Maxwell's Silver Hammer
|"Maxwell's Silver Hammer"|
|Song by the Beatles from the album Abbey Road|
|Released||26 September 1969|
|Recorded||9–11 July, 6 August 1969|
|Genre||Pop, pop/rock, music hall|
|Abbey Road track listing|
"Maxwell's Silver Hammer" is a song by the Beatles, sung by Paul McCartney on their album Abbey Road. It was written by McCartney, though credited to Lennon–McCartney. "Maxwell's Silver Hammer" is a pop song with dark, eccentric lyrics about a man named Maxwell who commits murders with a hammer.
The song was written in October 1968, intended for the album The Beatles, but missed off due to time constraints. It was rehearsed again three months later, in January 1969, at Twickenham film studios during the Get Back sessions but would not be recorded for another six months.
Linda McCartney reported that Paul had become interested in avant-garde theatre and had immersed himself in the writings of Alfred Jarry. This influence is reflected in the story and tone of the song, and also explains how Paul came across Jarry's word "pataphysical", which occurs in the lyrics.
Beatles guitarist George Harrison described the song in 1969 as "one of those instant whistle-along tunes which some people hate, and other people really like. It's a fun song, but it's kind of a drag because Maxwell keeps on destroying everyone like his girlfriend then the school teacher, and then, finally, the judge."[this quote needs a citation] Lennon described it as "more of Paul's granny music". In 1994, McCartney said that the song merely epitomises the downfalls of life, being "my analogy for when something goes wrong out of the blue, as it so often does, as I was beginning to find out at that time in my life. I wanted something symbolic of that, so to me it was some fictitious character called Maxwell with a silver hammer. I don't know why it was silver, it just sounded better than Maxwell's hammer. It was needed for scanning. We still use that expression now when something unexpected happens."
Recording began at Abbey Road Studios on 9 July 1969. John Lennon, who had been absent from recording sessions for the previous eight days after being injured in a car crash, arrived to work on the song, accompanied by his wife, Yoko Ono, who, more badly hurt in the accident than Lennon, lay on a large double-bed in the studio. Sixteen takes of the rhythm track were made, followed by a series of guitar overdubs. The unused fifth take can be heard on Anthology 3. Over the following two days the group overdubbed vocals, piano, Hammond organ, anvil, and guitar. The song was completed on 6 August, when McCartney recorded a solo on a Moog synthesizer.
The recording subsequently drew comment from the band: Lennon said "I was ill after the accident when they did most of that track, and it really ground George and Ringo into the ground recording it", adding later "I hate it, 'cos all I remember is the track ... [Paul] did everything to make it into a single, and it never was and it never could have been." Harrison characterised the song as "fruity" and commented "we spent a hell of a lot of time on it", and later "after a while, we did a good job on it". McCartney recalled: "The only arguments were about things like me spending three days on Maxwell's Silver Hammer. I remember George saying, 'You've taken three days, it's only a song.' – 'Yeah, but I want to get it right. I've got some thoughts on this one.' It was early-days Moog work and it did take a bit of time".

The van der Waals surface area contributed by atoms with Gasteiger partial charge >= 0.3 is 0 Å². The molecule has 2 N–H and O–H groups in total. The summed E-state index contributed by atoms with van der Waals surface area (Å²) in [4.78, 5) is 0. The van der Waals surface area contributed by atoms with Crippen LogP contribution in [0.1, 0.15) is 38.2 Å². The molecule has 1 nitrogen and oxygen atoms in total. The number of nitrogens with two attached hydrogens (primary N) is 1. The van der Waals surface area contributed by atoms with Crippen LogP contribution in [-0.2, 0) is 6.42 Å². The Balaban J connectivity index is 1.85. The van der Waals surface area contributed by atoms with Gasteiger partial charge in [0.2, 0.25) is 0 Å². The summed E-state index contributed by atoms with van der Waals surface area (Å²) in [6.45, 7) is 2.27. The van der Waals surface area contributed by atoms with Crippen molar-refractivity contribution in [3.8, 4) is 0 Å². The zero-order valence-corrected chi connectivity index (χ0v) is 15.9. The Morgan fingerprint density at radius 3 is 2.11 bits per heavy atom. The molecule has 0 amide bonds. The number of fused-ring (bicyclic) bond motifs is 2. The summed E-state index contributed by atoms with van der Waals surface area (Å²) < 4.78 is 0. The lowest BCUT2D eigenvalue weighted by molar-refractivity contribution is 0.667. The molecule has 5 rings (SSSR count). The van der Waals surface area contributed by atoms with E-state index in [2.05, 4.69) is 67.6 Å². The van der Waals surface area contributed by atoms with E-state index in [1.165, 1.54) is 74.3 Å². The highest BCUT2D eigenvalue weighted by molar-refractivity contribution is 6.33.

- Paul McCartney – lead and backing vocals, overdubbed electric guitar, piano, Moog synthesizer
- George Harrison – backing vocal, electric guitar, six-string bass
- Ringo Starr – backing vocal, drums, anvil*
- George Martin – organ
- Mal Evans – anvil*
In his 1969 review of Abbey Road, John Mendelsohn of Rolling Stone magazine observed that in "Maxwell's Silver Hammer", McCartney "celebrates the joys of being able to bash in the heads of anyone threatening to bring you down. [He] puts it across perfectly with the coyest imaginable choir-boy innocence". Robert Christgau referred to the song as "a McCartney crotchet".
Notable cover versions
In the 1978 film Sgt. Pepper's Lonely Hearts Club Band, the song is performed by comedian Steve Martin, who portrays the character Maxwell Edison. Frankie Laine also covered the song as part of the musical documentary All This and World War II, which featured stock and newsreel footage of the Second World War set to performances of music by The Beatles.
Child star Jack Wild recorded a version of this song for his first studio album, The Jack Wild Album. A perky little version was recorded in 1972 by Canadian band, The Bells. The English indie rock band Let's Wrestle covered the song for the 2009 Mojo compilation album Abbey Road Now!, an album in which numerous artists covered the whole of the Abbey Road album.
- Mulligan 2010, p. 127.
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... the song is a preternaturally catchy music-hall number ...
- Sheff 2000, p. 202.
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